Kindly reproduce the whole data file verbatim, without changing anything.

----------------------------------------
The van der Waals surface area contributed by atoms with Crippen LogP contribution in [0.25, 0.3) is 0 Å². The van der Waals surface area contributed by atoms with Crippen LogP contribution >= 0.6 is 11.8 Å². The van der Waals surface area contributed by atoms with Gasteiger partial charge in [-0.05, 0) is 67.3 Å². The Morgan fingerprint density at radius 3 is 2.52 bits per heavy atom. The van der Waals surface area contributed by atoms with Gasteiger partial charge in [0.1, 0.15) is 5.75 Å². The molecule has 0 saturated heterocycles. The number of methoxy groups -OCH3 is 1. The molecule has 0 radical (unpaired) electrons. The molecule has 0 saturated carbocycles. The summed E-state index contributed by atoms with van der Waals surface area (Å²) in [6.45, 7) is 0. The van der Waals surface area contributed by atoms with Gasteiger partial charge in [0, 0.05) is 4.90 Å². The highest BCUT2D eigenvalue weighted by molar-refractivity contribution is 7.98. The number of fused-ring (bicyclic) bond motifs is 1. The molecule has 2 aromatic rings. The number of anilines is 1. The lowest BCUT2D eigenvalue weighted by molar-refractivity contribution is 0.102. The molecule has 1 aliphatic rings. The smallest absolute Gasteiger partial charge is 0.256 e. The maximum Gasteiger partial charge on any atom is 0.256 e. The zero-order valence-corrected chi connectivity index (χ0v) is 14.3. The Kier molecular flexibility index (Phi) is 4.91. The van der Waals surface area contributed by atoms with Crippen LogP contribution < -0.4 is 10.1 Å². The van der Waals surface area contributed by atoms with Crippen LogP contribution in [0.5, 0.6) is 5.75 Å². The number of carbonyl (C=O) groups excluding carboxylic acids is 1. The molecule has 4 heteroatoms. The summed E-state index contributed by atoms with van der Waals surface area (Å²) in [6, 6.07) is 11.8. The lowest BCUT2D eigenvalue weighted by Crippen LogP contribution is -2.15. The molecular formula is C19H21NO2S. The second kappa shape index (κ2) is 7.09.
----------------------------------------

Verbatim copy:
The van der Waals surface area contributed by atoms with Crippen LogP contribution in [0.25, 0.3) is 0 Å². The van der Waals surface area contributed by atoms with Crippen LogP contribution >= 0.6 is 11.8 Å². The van der Waals surface area contributed by atoms with Gasteiger partial charge in [-0.05, 0) is 67.3 Å². The Morgan fingerprint density at radius 3 is 2.52 bits per heavy atom. The van der Waals surface area contributed by atoms with Gasteiger partial charge in [0.1, 0.15) is 5.75 Å². The molecule has 0 saturated heterocycles. The number of methoxy groups -OCH3 is 1. The molecule has 0 radical (unpaired) electrons. The molecule has 0 saturated carbocycles. The summed E-state index contributed by atoms with van der Waals surface area (Å²) in [6.45, 7) is 0. The van der Waals surface area contributed by atoms with Gasteiger partial charge in [0, 0.05) is 4.90 Å². The highest BCUT2D eigenvalue weighted by molar-refractivity contribution is 7.98. The number of fused-ring (bicyclic) bond motifs is 1. The molecule has 2 aromatic rings. The number of anilines is 1. The lowest BCUT2D eigenvalue weighted by molar-refractivity contribution is 0.102. The molecule has 1 aliphatic rings. The smallest absolute Gasteiger partial charge is 0.256 e. The maximum Gasteiger partial charge on any atom is 0.256 e. The zero-order valence-corrected chi connectivity index (χ0v) is 14.3. The Kier molecular flexibility index (Phi) is 4.91. The van der Waals surface area contributed by atoms with Crippen LogP contribution < -0.4 is 10.1 Å². The van der Waals surface area contributed by atoms with Crippen LogP contribution in [0.5, 0.6) is 5.75 Å². The number of carbonyl (C=O) groups excluding carboxylic acids is 1. The molecule has 4 heteroatoms. The summed E-state index contributed by atoms with van der Waals surface area (Å²) in [6, 6.07) is 11.8. The lowest BCUT2D eigenvalue weighted by Crippen LogP contribution is -2.15. The molecular formula is C19H21NO2S. The second kappa shape index (κ2) is 7.09.